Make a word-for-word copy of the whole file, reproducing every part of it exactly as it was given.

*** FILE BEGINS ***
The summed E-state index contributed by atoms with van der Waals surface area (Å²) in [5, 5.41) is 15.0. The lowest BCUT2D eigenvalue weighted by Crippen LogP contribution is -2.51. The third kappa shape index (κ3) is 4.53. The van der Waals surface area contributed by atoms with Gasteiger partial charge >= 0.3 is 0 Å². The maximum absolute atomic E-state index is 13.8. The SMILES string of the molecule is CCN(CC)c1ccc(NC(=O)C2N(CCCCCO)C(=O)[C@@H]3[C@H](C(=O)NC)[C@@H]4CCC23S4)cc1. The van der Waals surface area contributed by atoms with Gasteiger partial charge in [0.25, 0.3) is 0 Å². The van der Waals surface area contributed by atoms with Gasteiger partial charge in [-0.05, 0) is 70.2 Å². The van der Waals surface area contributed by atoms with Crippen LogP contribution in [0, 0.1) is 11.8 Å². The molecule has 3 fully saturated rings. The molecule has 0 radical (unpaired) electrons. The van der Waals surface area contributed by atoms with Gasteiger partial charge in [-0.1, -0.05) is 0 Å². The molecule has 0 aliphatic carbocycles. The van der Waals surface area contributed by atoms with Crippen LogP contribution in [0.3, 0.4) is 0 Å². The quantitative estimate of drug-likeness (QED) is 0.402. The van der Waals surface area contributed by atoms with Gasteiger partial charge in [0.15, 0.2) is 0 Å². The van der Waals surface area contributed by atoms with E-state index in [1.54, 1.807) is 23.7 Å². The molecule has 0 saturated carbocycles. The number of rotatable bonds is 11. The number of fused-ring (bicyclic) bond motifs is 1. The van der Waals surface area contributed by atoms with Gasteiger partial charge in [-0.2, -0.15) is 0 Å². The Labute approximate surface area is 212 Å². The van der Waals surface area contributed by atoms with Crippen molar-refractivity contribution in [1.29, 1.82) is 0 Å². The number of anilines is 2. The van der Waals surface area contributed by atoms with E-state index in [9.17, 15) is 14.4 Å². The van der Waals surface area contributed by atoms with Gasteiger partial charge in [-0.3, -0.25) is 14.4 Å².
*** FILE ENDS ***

The summed E-state index contributed by atoms with van der Waals surface area (Å²) in [5, 5.41) is 15.0. The lowest BCUT2D eigenvalue weighted by Crippen LogP contribution is -2.51. The third kappa shape index (κ3) is 4.53. The van der Waals surface area contributed by atoms with Gasteiger partial charge >= 0.3 is 0 Å². The maximum absolute atomic E-state index is 13.8. The SMILES string of the molecule is CCN(CC)c1ccc(NC(=O)C2N(CCCCCO)C(=O)[C@@H]3[C@H](C(=O)NC)[C@@H]4CCC23S4)cc1. The van der Waals surface area contributed by atoms with Gasteiger partial charge in [0.25, 0.3) is 0 Å². The van der Waals surface area contributed by atoms with Gasteiger partial charge in [-0.05, 0) is 70.2 Å². The van der Waals surface area contributed by atoms with Crippen LogP contribution in [0, 0.1) is 11.8 Å². The molecule has 3 fully saturated rings. The molecule has 0 radical (unpaired) electrons. The van der Waals surface area contributed by atoms with Gasteiger partial charge in [-0.1, -0.05) is 0 Å². The molecule has 0 aliphatic carbocycles. The van der Waals surface area contributed by atoms with Crippen LogP contribution in [0.3, 0.4) is 0 Å². The quantitative estimate of drug-likeness (QED) is 0.402. The van der Waals surface area contributed by atoms with Gasteiger partial charge in [0.15, 0.2) is 0 Å². The van der Waals surface area contributed by atoms with E-state index in [1.54, 1.807) is 23.7 Å². The molecule has 0 saturated carbocycles. The number of rotatable bonds is 11. The number of fused-ring (bicyclic) bond motifs is 1. The van der Waals surface area contributed by atoms with Gasteiger partial charge in [-0.2, -0.15) is 0 Å². The Labute approximate surface area is 212 Å². The van der Waals surface area contributed by atoms with Crippen molar-refractivity contribution in [1.29, 1.82) is 0 Å². The number of anilines is 2. The van der Waals surface area contributed by atoms with E-state index in [9.17, 15) is 14.4 Å². The van der Waals surface area contributed by atoms with Gasteiger partial charge in [-0.3, -0.25) is 14.4 Å².